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Do too many older women get radiation for cancer?

Some elderly women with early-stage breast cancer may be getting extra treatment that does them little good but comes with costs and possible side effects, according to a new study.

Researchers found that about three-quarters of women 70 and older with stage I breast cancer were treated with radiation to stave off recurrences, in addition to standard breast-conserving surgery.

Current guidelines say it's generally okay to skip radiation in those patients, as it hasn't been shown to help them live longer.

One of the main issues with radiation is not that it has a really high complication rate. The question is, are the benefits really there?" said Dr. Cary Gross, from the Yale School of Medicine in New Haven, who worked on the study.

Some women have skin irritation or discomfort after radiation, while lung, bone or heart problems near the site of the radiation are much more rare, Gross said.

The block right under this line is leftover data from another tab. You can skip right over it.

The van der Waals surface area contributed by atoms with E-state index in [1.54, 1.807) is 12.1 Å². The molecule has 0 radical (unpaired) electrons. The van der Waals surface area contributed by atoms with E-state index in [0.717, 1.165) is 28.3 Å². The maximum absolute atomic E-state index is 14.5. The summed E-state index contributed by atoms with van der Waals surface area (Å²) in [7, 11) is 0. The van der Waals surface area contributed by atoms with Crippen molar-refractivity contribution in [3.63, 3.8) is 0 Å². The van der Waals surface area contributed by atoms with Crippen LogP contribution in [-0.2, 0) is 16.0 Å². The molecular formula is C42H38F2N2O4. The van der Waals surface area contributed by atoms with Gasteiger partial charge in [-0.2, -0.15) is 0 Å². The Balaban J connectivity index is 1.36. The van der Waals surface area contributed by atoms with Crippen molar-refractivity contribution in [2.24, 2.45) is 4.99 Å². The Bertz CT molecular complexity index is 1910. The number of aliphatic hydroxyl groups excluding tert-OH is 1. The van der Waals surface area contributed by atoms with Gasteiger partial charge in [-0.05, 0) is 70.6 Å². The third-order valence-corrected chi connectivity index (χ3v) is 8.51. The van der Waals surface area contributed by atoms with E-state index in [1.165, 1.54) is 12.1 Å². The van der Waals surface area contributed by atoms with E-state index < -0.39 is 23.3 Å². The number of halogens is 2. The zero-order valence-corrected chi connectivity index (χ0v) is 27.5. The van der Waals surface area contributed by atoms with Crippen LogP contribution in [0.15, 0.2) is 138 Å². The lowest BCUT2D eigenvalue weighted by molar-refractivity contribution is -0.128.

In addition, there's the inconvenience of getting to appointments -- which may be more of a burden in the elderly. Radiation therapy costs about $7,000, paid for in older people by Medicare.

In one 2004 study, researchers including Dr. Kevin Hughes from the Harvard Medical School in Boston found that adding radiation on top of breast-conserving surgery didn't improve survival in elderly stage I breast cancer patients, probably because of differences in tumor characteristics in older women.

That prompted the no-radiation option to be added to guidelines from the National Comprehensive Cancer Network in 2005, meaning optimal treatment of that group could include or not include radiation.

To see whether those changes affected care, Gross and his team analyzed data from close to 13,000 women, age 70 and older, who were covered by Medicare and diagnosed with stage I breast cancer between 2001 and 2007.

Of those women, almost 77 percent were treated with radiation along with breast-conserving surgery, with only a slight decline before and after the 2004 report and subsequent guidelines change.

Among women expected to live less than five years based on their age and other diseases, 44 percent received radiation before the report, and 41 percent after, according to findings published in the Journal of Clinical Oncology.
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